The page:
Or Why I Prefer to Stay Backstage Instead Of Being Centerstage…
I don’t do well with a lot of attention focused on me. I become very uncomfortable, start to sweat, turn bright red, fidget uncontrollably, and say the first thing that comes to mind, unfiltered. It was worse when I was young. I was painfully shy and would hide behind my mother’s legs. When that was no longer acceptable my anxiety took over. I was sure everyone knew how much of a mess I was and we’re all laughing at me. All very Carrie-esque, only without the tampons and only in my head.
Unfortunately, we were all drafted into the third grade play so there was no getting out of it. It was a play about great American patriots from and in New Jersey. I can’t remember who I played. All I knew was I was forced to be on the stage alone. I was not happy about this. All focus would be on me. What a freaking nightmare. At least I had no lines to memorize. I was just supposed to sit in a rocking chair and pretend to knit. Easy enough, right?
Someone brought in a rocking chair that was meant for dolls. It was tiny. I old squeeze into it but my knees were up to my chest. This did not bode well at all. “It will be fine,” the teacher said,”you only need to be in it for a minute anyway.” Famous last words.
The day of the play I’m all set. The teacher tells me to carry on the chair and knitting, sit and rock while the narrator speaks, get up, take the chair and knitting down the steps at the front of the stage to sit with the chorus, and I’ll be done. I’m a wreck. And to make things worse, my mom actually showed up to watch me. She almost never was able to get away from work to see school stuff. I hoped I didn’t throw up all over the place.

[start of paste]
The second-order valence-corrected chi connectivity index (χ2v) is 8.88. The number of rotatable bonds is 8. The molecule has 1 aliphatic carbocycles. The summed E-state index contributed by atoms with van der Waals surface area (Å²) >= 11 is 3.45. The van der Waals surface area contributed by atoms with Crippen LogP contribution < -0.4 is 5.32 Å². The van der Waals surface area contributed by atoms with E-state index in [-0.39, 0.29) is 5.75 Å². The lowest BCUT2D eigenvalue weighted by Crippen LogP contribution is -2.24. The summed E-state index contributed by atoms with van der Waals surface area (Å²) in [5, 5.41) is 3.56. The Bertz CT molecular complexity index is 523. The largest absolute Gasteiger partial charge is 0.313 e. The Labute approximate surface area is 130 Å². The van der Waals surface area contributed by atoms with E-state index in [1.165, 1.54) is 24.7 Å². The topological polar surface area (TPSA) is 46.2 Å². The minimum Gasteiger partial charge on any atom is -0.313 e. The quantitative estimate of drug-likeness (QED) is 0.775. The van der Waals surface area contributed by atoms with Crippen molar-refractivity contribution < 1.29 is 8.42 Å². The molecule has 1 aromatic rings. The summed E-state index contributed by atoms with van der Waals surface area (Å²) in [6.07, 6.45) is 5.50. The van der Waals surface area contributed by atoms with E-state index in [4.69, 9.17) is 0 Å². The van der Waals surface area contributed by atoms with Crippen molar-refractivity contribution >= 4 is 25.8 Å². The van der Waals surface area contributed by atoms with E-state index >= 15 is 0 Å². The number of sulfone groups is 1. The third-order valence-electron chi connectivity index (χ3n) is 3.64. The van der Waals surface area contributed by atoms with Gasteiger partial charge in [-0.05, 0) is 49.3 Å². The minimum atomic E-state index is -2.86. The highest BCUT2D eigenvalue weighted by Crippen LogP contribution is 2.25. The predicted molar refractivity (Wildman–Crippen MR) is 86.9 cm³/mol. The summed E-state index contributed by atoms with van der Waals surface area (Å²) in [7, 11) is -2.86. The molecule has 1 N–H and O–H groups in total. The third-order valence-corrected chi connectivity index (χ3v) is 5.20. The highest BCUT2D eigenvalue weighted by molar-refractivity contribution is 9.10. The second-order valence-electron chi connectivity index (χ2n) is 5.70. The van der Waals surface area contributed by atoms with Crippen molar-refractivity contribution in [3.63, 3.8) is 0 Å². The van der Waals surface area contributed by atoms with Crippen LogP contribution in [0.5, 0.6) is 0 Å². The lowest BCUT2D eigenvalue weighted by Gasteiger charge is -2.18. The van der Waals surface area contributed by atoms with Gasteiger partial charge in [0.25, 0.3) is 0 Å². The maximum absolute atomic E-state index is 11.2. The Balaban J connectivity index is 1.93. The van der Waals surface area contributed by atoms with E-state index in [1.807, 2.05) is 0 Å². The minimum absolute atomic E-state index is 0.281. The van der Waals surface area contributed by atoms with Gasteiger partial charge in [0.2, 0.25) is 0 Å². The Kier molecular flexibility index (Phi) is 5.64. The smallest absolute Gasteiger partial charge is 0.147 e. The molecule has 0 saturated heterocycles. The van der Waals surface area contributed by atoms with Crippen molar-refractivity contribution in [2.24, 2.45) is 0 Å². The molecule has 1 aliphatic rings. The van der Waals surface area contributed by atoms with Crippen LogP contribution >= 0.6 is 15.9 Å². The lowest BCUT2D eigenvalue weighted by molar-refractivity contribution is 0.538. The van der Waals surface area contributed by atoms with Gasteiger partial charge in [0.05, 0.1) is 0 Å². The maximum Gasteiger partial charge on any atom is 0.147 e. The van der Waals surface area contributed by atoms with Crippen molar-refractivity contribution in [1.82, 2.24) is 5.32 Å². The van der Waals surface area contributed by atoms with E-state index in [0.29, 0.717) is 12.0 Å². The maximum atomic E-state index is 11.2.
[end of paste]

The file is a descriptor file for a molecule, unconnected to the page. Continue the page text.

I stood off to the side backstage, waiting for my cue, my rocking chair and knitting in hand. I was shaking, but ready. I went out on time, sat and pretended to knit, and tried to get up…only the damn chair stuck to my ass. I fought with it for a minute before just giving up and trying to get down the stairs when it suddenly popped off and I almost fell down the stairs with it. I was mortified. Everyone was laughing at me. And who was laughing loudest? My mom, in the front row. She was almost on the floor laughing. I wanted to die.
It took the teacher a good five minutes to get the parents under control after my stage debut. My mom told everyone about it. I never “acted” again. I did, however become quite good at a lot of backstage things: stage managing, gaffing, makeup, lighting, etc. I also got better with public speaking and even could do improv. Still, I absolutely refuse yo act in a play. Never again!